Martin Luther King Jr. Community Hospital
Inpatient Tower Renovation

Location of Project
Los Angeles, CA

Square Footage
305,000 square feet

No. of Beds
120

Cost
$148 Million

This hospital re-opening signifies a new beginning for the renamed Martin Luther King Jr. Community Hospital, which was closed in 2007, leaving a large community without access to local healthcare services. The Inpatient Tower renovation establishes this facility as a new, state of the art hospital within the LA County Department of Public Health system providing.

The 38-acre campus redevelopment encompasses three main components. The first is reinstatement of the hospital, a five-story inpatient tower for 120 beds, a new emergency department, surgery, diagnostic and treatment services, and support functions. The second component was to upgrade the existing Central Plant into a 40,000 SF facility that will support sustainable operations. Finally, a new Ancillary-Service Building was added that will offer dining, offices, and new front entrance to the Medical Center.

The fast-track Design Build project was completed using an incremental permitting approach, in which OSHPD worked directly in the field with the contractor, architect and engineering team. The project won a 2012 AIA Team Excellence Award, and a 2014 Los Angeles Business Journal Top Commercial Real Estate Award

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Location of Project
Los Angeles, CA

Square Footage
305,000 square feet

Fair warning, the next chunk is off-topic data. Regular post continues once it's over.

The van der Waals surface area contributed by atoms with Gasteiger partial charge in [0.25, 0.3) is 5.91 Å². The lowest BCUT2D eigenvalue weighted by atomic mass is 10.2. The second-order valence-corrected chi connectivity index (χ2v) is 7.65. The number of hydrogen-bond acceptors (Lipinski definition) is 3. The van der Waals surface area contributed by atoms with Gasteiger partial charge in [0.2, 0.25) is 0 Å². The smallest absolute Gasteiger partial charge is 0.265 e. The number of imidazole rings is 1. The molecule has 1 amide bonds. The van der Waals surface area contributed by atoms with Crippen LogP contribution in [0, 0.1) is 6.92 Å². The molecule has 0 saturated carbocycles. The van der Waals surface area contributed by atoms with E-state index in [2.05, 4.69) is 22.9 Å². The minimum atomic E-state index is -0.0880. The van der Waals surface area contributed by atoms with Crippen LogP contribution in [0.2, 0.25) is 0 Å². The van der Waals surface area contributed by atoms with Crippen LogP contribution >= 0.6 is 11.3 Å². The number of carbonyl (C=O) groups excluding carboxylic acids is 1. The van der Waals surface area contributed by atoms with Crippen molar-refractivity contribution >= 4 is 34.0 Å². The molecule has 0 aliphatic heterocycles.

No. of Beds
120

Cost
$148 Million

This hospital re-opening signifies a new beginning for the renamed Martin Luther King Jr. Community Hospital, which was closed in 2007, leaving a large community without access to local healthcare services. The Inpatient Tower renovation establishes this facility as a new, state of the art hospital within the LA County Department of Public Health system providing.

The 38-acre campus redevelopment encompasses three main components. The first is reinstatement of the hospital, a five-story inpatient tower for 120 beds, a new emergency department, surgery, diagnostic and treatment services, and support functions. The second component was to upgrade the existing Central Plant into a 40,000 SF facility that will support sustainable operations. Finally, a new Ancillary-Service Building was added that will offer dining, offices, and new front entrance to the Medical Center.

The fast-track Design Build project was completed using an incremental permitting approach, in which OSHPD worked directly in the field with the contractor, architect and engineering team. The project won a 2012 AIA Team Excellence Award, and a 2014 Los Angeles Business Journal Top Commercial Real Estate Award

PDF